3.9. Turning now to the alternative feature in claim 1, line 51 of the patent as published, according to which each digital filter comprises an adder for adding outputs of the shift registers instead of outputs of the multipliers (see also the description, col. 4, lines 34 to 42), the appellant referred to Fig. 4 of D6c and argued that it would be obvious for a person skilled in the art to apply the multi-bit filter structure as shown in this figure to the system of D14.
The board notes however that according to D14, Fig. 2, binary transversal filters are used in which the weighting network is positioned after the shift registers. A person skilled in the art would therefore not take into consideration the teaching of D6c, Fig. 4, which, at the most, suggests a weighting by multiplication factors before the step of shifting the multi-bit data streams. Furthermore, the multi-bit data streams are not suitable for use with binary transversal filters as used in D14, since these filters require, as acknowledged by the appellant, a single bit data stream (cf. the statement of grounds, page 5, lines 1 to 8).
3.10. The board therefore concludes that the subject-matter of claim 1 cannot be considered obvious to a person skilled in the art having regard to either D14 alone or D14 in combination with D2, in each case supplemented by the common general knowledge as documented by D6a, D6c and D7.
3.11. The appellant additionally argued that starting from the teaching of D7 in combination with the teaching of D14, the subject-matter of claim 1 lacked an inventive step. It was argued that Fig. 6a of D7 illustrated a QAM system in which the filter structure g(kT) in each of the input channels of the QAM modulator corresponded to the filter of Fig. 3. Admittedly, the D/A-conversion took place after the modulation and combination of the QAM components, whereas according to claim 1 the D/A- conversion took place before the modulation; the teaching of D14 would however lead the skilled person to perform the D/A-conversion before the modulation and combination steps.
The board does not find these arguments persuasive. Firstly, D7 does not provide any details of the digital filters g(kT) shown in Fig. 6a. Hence, there is no basis for the assumption that these filters each correspond to the transversal filter shown in Fig. 3. Secondly, the output signals ai and bi of the coder of Fig. 6a are not parallel bit data streams giving rise to more than one data signal stream at the output of each of the filters g(kT). The board therefore concludes that the subject-matter of claim 1 is not obvious having regard to D7 in combination with D14.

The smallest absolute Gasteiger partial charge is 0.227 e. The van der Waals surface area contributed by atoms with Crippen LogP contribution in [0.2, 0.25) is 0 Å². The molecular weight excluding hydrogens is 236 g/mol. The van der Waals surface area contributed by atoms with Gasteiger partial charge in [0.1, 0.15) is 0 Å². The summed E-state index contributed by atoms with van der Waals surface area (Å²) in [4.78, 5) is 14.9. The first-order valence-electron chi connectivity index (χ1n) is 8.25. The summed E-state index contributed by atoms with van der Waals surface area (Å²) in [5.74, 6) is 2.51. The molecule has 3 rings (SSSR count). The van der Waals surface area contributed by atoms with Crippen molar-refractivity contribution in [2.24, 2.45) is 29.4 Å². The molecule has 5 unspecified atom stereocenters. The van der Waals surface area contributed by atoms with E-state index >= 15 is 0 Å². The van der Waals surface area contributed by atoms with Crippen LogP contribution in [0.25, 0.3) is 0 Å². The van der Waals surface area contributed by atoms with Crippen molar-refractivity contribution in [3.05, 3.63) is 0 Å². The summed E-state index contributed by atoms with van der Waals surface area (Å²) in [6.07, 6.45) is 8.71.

3.12. For these reasons, the board concludes that the subject-matter of claim 1 of the main request involves an inventive step having regard to the prior art cited by the appellant.
4. Since the respondent's main request is found allowable, it has not proved necessary to consider the auxiliary requests.
5. Apportionment of costs
During the previous appeal proceedings in the present case (T 868/99), the respondent had requested that, in view of the late filing of document D14 by the appellant, there be an apportionment of costs of the oral proceedings held on 13 September 2001 before Board 3.5.1. in favour of the respondent. The board did not order the requested apportionment of costs and stated in point 4 of its reasons:
"Both parties have thus contributed to it not being expedient for all the issues necessary for giving a final decision in the case being dealt with at the oral proceedings on 13 September 2001 before the Board. In these circumstances, the Board does not consider that there are reasons of equity for ordering an apportionment of the costs relating to these oral proceedings different from the normal situation before the EPO that each party must itself pay the costs it has incurred."
Article 111(2) EPC provides that, if a board of appeal remits a case for further prosecution to the department whose decision was appealed, that department shall be bound by the ratio decidendi of the board of appeal, in so far as the facts are the same. This res judicata effect also limits the power of a board of appeal in the framework of a subsequent appeal proceedings (T 79/89, OJ EPO 1992, 283, point 3; T 694/01, OJ EPO 2003, 250, point 2.8).
It follows from the above that the issue as to whether the late filing of document D14 justifies an apportionment of costs in favour of the respondent in accordance with Article 104(1) EPC is no longer open to reconsideration. Thus the new request of the respondent for an apportionment of costs in this respect has to be refused.
For these reasons it is decided that:
1. The appeal is dismissed.
2. The request for apportionment of costs is refused.